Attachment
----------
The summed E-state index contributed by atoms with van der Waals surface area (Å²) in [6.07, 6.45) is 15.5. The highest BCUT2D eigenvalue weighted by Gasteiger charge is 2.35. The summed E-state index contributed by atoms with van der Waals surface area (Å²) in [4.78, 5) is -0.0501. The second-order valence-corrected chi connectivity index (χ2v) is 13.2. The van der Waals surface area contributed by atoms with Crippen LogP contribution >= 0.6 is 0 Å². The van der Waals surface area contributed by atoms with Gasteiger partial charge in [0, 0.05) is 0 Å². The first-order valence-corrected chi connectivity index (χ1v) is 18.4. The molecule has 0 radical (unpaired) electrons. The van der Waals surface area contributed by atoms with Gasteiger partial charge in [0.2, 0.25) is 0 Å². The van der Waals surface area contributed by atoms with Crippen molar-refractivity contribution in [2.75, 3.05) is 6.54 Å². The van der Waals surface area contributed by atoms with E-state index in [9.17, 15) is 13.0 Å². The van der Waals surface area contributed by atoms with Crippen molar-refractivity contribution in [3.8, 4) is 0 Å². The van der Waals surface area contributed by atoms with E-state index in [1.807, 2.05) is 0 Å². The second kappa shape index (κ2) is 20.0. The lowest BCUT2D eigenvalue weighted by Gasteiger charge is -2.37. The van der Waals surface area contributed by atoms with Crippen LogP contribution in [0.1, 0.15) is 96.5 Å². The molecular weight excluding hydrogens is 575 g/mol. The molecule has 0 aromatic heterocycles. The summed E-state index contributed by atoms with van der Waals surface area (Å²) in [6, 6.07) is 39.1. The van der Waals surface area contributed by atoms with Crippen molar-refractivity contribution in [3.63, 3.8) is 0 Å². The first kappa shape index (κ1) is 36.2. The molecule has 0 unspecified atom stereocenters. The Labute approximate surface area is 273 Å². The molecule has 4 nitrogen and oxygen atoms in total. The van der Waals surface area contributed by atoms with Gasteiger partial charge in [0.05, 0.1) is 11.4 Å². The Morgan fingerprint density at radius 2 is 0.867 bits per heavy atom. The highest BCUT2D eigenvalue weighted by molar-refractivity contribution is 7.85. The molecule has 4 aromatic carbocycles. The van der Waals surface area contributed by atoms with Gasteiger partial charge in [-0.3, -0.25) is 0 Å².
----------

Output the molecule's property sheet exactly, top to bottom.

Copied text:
The summed E-state index contributed by atoms with van der Waals surface area (Å²) in [6.07, 6.45) is 15.5. The highest BCUT2D eigenvalue weighted by Gasteiger charge is 2.35. The summed E-state index contributed by atoms with van der Waals surface area (Å²) in [4.78, 5) is -0.0501. The second-order valence-corrected chi connectivity index (χ2v) is 13.2. The van der Waals surface area contributed by atoms with Crippen LogP contribution >= 0.6 is 0 Å². The van der Waals surface area contributed by atoms with Gasteiger partial charge in [0, 0.05) is 0 Å². The first-order valence-corrected chi connectivity index (χ1v) is 18.4. The molecule has 0 radical (unpaired) electrons. The van der Waals surface area contributed by atoms with Gasteiger partial charge in [0.2, 0.25) is 0 Å². The van der Waals surface area contributed by atoms with Crippen molar-refractivity contribution in [2.75, 3.05) is 6.54 Å². The van der Waals surface area contributed by atoms with E-state index in [9.17, 15) is 13.0 Å². The van der Waals surface area contributed by atoms with Crippen molar-refractivity contribution in [3.8, 4) is 0 Å². The van der Waals surface area contributed by atoms with E-state index in [1.807, 2.05) is 0 Å². The second kappa shape index (κ2) is 20.0. The lowest BCUT2D eigenvalue weighted by Gasteiger charge is -2.37. The van der Waals surface area contributed by atoms with Crippen LogP contribution in [0.1, 0.15) is 96.5 Å². The molecular weight excluding hydrogens is 575 g/mol. The molecule has 0 aromatic heterocycles. The summed E-state index contributed by atoms with van der Waals surface area (Å²) in [6, 6.07) is 39.1. The van der Waals surface area contributed by atoms with Crippen molar-refractivity contribution in [3.63, 3.8) is 0 Å². The first kappa shape index (κ1) is 36.2. The molecule has 0 unspecified atom stereocenters. The Labute approximate surface area is 273 Å². The molecule has 4 nitrogen and oxygen atoms in total. The van der Waals surface area contributed by atoms with Gasteiger partial charge in [0.05, 0.1) is 11.4 Å². The Morgan fingerprint density at radius 2 is 0.867 bits per heavy atom. The highest BCUT2D eigenvalue weighted by molar-refractivity contribution is 7.85. The molecule has 4 aromatic carbocycles. The van der Waals surface area contributed by atoms with Gasteiger partial charge in [-0.3, -0.25) is 0 Å².